Last week’s blog discussed some general differences in how men and women negotiate. I went more in-depth about what many women I’ve worked with have struggled to do most, and that’s own their value. I think there’s a lot to learn in that idea, and the work we can do to own our value is important for both men and women.
In case you missed it, the wonderful Sylvie di Giusto, of Executive Image Consulting chatted about this recently. Check us out: https://www.youtube.com/watch?v=i31n2wK9cuQ.
So, how can we move past limited perceptions of our self-worth and own our value?
Audit your work
Analyze the work you’ve done, and itemize the difference you made with each task. What lives were impacted by the work you’ve done? How much have your coworkers benefited from working with you? Has the company profited from your work? If you take some time for a deep dive into the value of your work and lay it out in front of you, it becomes easier to own your value.
Do the internal work
Find your truth. Once you discover and own that, you can be honest about what you value, what you really want and what kind of person you want to be. If you’re committed to those truths, and your work is pointed in their direction you can feel confident in your value from a deeper perspective than the dollar signs. When we feel like what we’re doing and who we are on a fundamental level is valuable, then it becomes natural to accept that our quantifiable value is commensurate with our work and how we feel about ourselves.
Define your goals
What are your objectives? To this point, we’ve been thinking both granular level of value-adds that your work brings and high-level spiritual and emotional work that can clarify how you value yourself personally. When we define our goals, these things come together. We can set objectives that both add value to our work but also align with our values and the person we want to be.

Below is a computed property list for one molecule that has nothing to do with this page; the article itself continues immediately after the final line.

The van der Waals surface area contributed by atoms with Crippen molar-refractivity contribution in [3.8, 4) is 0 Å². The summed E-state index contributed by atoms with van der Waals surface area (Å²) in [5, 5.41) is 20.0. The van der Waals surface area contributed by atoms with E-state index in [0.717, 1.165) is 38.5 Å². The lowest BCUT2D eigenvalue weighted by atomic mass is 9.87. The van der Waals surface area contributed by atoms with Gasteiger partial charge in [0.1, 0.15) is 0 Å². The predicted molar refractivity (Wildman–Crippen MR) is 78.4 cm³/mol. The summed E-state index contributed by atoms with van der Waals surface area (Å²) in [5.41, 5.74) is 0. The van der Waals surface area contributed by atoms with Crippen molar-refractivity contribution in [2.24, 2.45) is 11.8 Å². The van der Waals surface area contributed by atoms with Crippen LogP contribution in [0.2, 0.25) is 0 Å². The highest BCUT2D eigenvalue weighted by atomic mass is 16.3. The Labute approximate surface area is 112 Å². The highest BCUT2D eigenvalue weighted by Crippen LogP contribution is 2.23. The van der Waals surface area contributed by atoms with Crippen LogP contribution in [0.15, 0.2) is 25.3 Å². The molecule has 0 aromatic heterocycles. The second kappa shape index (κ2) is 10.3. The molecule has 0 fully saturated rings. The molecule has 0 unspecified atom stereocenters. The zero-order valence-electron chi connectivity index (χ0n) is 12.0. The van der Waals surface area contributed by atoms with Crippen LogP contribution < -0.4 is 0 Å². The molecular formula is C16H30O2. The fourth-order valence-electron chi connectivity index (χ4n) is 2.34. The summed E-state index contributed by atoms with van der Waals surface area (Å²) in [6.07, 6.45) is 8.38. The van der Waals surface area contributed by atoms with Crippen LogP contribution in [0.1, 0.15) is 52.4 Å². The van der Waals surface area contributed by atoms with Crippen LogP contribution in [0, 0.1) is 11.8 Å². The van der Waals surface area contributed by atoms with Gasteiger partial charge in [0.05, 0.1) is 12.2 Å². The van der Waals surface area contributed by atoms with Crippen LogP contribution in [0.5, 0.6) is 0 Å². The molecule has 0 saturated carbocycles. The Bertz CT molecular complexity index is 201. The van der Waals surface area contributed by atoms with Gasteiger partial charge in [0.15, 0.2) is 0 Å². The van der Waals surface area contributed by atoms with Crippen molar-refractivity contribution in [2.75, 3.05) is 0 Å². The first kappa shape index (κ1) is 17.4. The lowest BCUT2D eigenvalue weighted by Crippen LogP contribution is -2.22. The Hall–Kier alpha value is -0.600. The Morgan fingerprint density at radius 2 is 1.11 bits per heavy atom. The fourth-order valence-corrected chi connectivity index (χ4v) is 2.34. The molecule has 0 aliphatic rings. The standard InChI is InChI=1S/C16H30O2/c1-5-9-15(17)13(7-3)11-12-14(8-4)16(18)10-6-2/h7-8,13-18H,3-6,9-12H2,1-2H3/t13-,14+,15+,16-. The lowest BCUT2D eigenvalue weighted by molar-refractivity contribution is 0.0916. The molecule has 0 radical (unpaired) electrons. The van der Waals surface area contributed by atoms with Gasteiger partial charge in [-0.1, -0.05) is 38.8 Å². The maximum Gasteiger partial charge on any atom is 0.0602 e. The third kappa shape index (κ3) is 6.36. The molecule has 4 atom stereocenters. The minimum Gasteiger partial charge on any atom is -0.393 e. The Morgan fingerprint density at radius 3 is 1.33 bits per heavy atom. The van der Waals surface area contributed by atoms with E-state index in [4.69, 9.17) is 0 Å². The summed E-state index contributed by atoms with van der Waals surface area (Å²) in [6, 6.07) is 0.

Backburner your external reward system
There can be a barrage of external factors that stick with us and make it difficult to perceive our value at all, let alone accurately assess it and own it. Between constant adverts that remind both men and women that we’re just not enough, missing this thing or that thing or bosses that make it difficult to parse our value, our external reward systems can be easily broken. The baseline expectation is perfection or outstanding work, so when we succeed and add value, it might seem unremarkable. In the rare instances when we fail or fall just short, it’s magnified and feels like it unravels all the other amazing work we’ve done. When we contract out our reward system, we concede that we have no say in our value, making it impossible for us to own it in any impactful way. If we seek rewards internally and live up to our own self-ascribed standards and find peace in living up to those ideals, we own every aspect of our life, work and value.
Regardless of gender, the Authentic Negotiator finds the same level in any negotiation. Their value isn’t in question, and the goals are clear. Still, it takes work, regardless of your starting point. Authentic Negotiators aren’t born that way. They’ve done the work. What work do you have left to do? My Authentic Negotiating Success Quiz will show you.